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Winds of Change Su B

It’s definitely autumn all of a sudden. In traditional medicine, you can predict that people are more likely to be ill in spring and autumn; it’s as though the change in the air stirs things up inside you.

Sometimes it’s acute illnesses like coughs, colds and stomach upsets, and sometimes it could be an upsurge in a chronic problem – rheumatic pains, anxiety, irritable bowel.

If you know this is likely, you can take steps to ward it off, or at least reduce it to a minor event

The obvious things are the symptomatic herbs, like Echinacea for your immune system or Evening Primrose for joints. At the deeper level, though, the herbs that really change how you respond to autumn’s challenges are the ‘tonic’ herbs. Some raise energy, like Ginseng or Sarsaparilla, while others feed your nervous system, like St John’s Wort, Vervain, Oat Straw and Withania.

What you choose, and how you combine them, will depend on your individual needs. Remember that the Ginsengs should not be taken when you have an acute infection, and not for more than six weeks or so if you are under seventy. St John’s Wort should not be combined with anti-depressants or certain other drugs

But these are just examples, and there are many other possibilities. If you’re uncertain, consult a professional. And if you’re on a long-term prescription, it’s a good idea to review it at this time of year, and maybe shake things up a little.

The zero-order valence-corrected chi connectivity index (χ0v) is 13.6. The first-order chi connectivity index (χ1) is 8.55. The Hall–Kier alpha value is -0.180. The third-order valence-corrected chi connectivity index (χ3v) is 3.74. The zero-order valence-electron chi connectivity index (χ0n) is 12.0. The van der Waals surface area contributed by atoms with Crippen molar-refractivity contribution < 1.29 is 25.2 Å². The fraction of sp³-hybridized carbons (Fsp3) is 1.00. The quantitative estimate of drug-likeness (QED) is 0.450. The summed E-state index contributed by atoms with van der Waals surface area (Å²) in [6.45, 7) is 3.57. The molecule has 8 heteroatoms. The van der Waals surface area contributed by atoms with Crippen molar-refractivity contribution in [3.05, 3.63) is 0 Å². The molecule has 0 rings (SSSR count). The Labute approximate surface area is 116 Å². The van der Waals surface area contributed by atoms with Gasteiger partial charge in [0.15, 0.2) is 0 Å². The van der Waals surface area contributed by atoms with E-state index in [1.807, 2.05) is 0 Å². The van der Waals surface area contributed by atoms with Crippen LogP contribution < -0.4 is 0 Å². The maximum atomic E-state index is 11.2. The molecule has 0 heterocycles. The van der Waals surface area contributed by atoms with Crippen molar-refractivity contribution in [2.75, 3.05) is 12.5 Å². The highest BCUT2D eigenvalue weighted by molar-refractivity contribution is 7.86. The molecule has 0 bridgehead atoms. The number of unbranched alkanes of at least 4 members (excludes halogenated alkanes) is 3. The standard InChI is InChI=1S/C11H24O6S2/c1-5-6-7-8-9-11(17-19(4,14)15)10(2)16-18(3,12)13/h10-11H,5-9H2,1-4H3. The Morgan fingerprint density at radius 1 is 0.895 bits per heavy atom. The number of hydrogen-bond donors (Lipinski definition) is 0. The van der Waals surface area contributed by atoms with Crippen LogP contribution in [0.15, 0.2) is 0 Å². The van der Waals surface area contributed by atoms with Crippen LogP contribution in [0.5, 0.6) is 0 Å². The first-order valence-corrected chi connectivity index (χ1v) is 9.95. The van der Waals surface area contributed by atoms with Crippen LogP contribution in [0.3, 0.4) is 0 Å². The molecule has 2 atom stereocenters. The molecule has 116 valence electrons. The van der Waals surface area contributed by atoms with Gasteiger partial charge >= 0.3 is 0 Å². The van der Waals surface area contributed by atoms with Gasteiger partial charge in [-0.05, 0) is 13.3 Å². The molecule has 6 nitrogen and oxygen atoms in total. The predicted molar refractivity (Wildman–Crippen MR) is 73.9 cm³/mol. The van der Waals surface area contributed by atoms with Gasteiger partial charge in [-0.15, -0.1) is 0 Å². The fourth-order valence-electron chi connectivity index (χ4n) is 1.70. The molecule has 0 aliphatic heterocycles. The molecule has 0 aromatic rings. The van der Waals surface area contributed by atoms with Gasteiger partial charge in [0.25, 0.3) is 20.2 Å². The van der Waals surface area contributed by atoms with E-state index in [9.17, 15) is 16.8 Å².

That’s what the autumn weather is doing anyway, so rather than trying to avoid it, let the winds of change blow through.

Meet The Author...
Su Bristow
Who Am I?
I studied at the School of Herbal Medicine for four years, and qualified in 1989, becoming a member of the National Institute of Medical Herbalists (www.nimh.org.uk.) The road to herbal medicine led from my early interest in organic gardening and healthy eating, through the study of social and physical anthropology at Cambridge, where I specialised in medical anthropology. What fascinated me was how people deal with their health problems when they have only the natural resources around them, and their own ingenuity. I went on to learn massage and reflexology, and worked at a residential naturopathic clinic, where I learned about the use of diet and other natural ways of healing. After qualifying as a herbalist, I set up practice in mid-Devon. Since then I have continued to expand my expertise, with counselling skills, first aid, and knowledge of the Chinese and Ayurvedic systems of herbal medicine. Besides one-to-one consultation, I have also taught evening classes, students of the Westcountry Massage Association, and various private courses.
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